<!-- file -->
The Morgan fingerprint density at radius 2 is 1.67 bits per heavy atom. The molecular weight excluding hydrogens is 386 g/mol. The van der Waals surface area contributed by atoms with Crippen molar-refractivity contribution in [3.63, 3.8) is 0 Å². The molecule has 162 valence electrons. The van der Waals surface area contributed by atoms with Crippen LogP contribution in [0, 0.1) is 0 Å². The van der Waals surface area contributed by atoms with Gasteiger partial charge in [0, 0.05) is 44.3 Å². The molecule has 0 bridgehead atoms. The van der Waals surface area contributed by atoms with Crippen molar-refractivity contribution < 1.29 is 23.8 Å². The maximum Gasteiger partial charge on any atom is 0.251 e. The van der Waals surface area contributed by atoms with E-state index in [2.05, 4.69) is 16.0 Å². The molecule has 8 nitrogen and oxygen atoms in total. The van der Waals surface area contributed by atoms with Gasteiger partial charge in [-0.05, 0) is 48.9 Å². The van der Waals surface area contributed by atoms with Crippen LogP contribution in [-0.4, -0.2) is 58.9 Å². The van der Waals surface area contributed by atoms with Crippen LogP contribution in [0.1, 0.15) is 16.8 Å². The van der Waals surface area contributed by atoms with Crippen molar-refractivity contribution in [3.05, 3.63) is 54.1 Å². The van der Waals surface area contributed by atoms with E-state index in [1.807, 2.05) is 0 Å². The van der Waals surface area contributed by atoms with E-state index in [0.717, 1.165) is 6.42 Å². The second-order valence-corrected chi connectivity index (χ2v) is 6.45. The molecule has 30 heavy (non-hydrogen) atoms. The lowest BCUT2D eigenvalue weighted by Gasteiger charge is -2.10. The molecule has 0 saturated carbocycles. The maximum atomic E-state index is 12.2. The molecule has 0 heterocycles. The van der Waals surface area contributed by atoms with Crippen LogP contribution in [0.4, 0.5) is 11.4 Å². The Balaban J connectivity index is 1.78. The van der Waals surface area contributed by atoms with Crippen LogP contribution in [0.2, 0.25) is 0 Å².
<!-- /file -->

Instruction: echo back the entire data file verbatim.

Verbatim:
The Morgan fingerprint density at radius 2 is 1.67 bits per heavy atom. The molecular weight excluding hydrogens is 386 g/mol. The van der Waals surface area contributed by atoms with Crippen molar-refractivity contribution in [3.63, 3.8) is 0 Å². The molecule has 162 valence electrons. The van der Waals surface area contributed by atoms with Crippen LogP contribution in [0, 0.1) is 0 Å². The van der Waals surface area contributed by atoms with Gasteiger partial charge in [0, 0.05) is 44.3 Å². The molecule has 0 bridgehead atoms. The van der Waals surface area contributed by atoms with Crippen molar-refractivity contribution < 1.29 is 23.8 Å². The maximum Gasteiger partial charge on any atom is 0.251 e. The van der Waals surface area contributed by atoms with E-state index in [2.05, 4.69) is 16.0 Å². The molecule has 8 nitrogen and oxygen atoms in total. The van der Waals surface area contributed by atoms with Gasteiger partial charge in [-0.05, 0) is 48.9 Å². The van der Waals surface area contributed by atoms with Crippen LogP contribution in [-0.4, -0.2) is 58.9 Å². The van der Waals surface area contributed by atoms with Crippen LogP contribution in [0.1, 0.15) is 16.8 Å². The van der Waals surface area contributed by atoms with Crippen molar-refractivity contribution in [3.05, 3.63) is 54.1 Å². The van der Waals surface area contributed by atoms with E-state index in [1.807, 2.05) is 0 Å². The van der Waals surface area contributed by atoms with E-state index in [0.717, 1.165) is 6.42 Å². The second-order valence-corrected chi connectivity index (χ2v) is 6.45. The molecule has 30 heavy (non-hydrogen) atoms. The lowest BCUT2D eigenvalue weighted by Gasteiger charge is -2.10. The molecule has 0 saturated carbocycles. The maximum atomic E-state index is 12.2. The molecule has 0 heterocycles. The van der Waals surface area contributed by atoms with Crippen LogP contribution in [0.4, 0.5) is 11.4 Å². The Balaban J connectivity index is 1.78. The van der Waals surface area contributed by atoms with Crippen LogP contribution in [0.2, 0.25) is 0 Å².